This question can be downright inflammatory if posed in, for example, the Amazon forum. There is a tenacious culture of protectionism there that guards against the disclosure of "secret" sources of inventory, and the only thing that creates a bigger firestorm than the question itself is a bookseller who blithely (or perhaps passive-aggressively) discloses these sources or, seemingly worse yet, outs specific common books that sell for good money. It still makes me chuckle to recall a time when a bookseller mentioned that Betty Crocker's red pie cookbook was just such an item. And it is, but I can tell you that many hundreds of booksellers have purchased issue #48 of the Gold Edition - "A Bookseller's Guide to Betty Crocker" - over the past how many years, wherein this title and other Betty Crocker titles are featured in black and white, and it would be folly to believe that this "secret" hasn't been widely distributed in the bookselling community by this and many other sources. Anyway, at the time, several forum members bemoaned the fact that shortly after the red pie disclosure, prices for the cookbook headed south.

The real truth is that no secret remains a secret for long. Secret sources of inventory either dry up or are found out by other booksellers; secret titles are found out as well, and though public disclosure may depress prices temporarily, most of these regain their value because demand is so strong. The thing is, the easy stuff in bookselling just doesn't last, and if there's a secret to purchasing inventory, it's that there is no secret. The most successful booksellers often buy their inventory in very public venues open to any and all booksellers. They are able to profit from these purchases by way of a long-cultivated, hard-earned ability to build value into them. (If you aren't familiar with the concept of building value into books, you haven't been reading the Gold Edition or our Guide to Online Bookselling.) When a bookseller contacts me privately and asks this question, I answer accordingly, and I suspect that in most cases the answer disappoints!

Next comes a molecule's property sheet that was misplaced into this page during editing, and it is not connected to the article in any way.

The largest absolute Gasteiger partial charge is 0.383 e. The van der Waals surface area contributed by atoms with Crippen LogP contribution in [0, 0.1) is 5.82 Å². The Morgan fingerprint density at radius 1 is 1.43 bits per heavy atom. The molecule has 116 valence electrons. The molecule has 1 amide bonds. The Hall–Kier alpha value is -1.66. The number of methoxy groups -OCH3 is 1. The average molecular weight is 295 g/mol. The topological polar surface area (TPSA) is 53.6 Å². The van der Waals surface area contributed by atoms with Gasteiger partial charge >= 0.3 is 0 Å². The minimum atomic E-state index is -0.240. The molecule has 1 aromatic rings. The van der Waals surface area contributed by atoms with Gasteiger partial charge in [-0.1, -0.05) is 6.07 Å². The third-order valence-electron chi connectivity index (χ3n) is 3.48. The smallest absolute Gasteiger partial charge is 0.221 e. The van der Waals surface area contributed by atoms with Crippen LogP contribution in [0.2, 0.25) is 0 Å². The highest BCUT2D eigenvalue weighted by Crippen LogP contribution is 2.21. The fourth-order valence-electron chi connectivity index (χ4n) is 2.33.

5. Where is the best place to sell my books?

I could say, "See answer for #4," and be done with it, but let's talk about this some. It's of course true that your chances of selling a book on eBay or Amazon are much greater than selling it on, for example, eCrater. And I can tell you in no uncertain terms that, if you want to maximize your profit on a copy of The Reader's Digest Merry Christmas Songbook, you will do well to hold onto it during the year and list it in early November on Amazon - and price it at $40 to $50. If you have stockpiled multiple copies (and condition isn't an issue), you will likely sell all of them at this price. If, on the other hand, you attempt to sell one of these on eBay, especially out of season, there's a good chance you'll be disappointed at $10 or so.

This kind of know-how can be useful, therefore, but successful bookselling depends on so much more. Experimenting with different venues can only take you so far - and besides, it takes your eye off the ball. We, ultimately, are the ones selling our books, not a venue.

Questions or comments?
Contact the editor, Craig Stark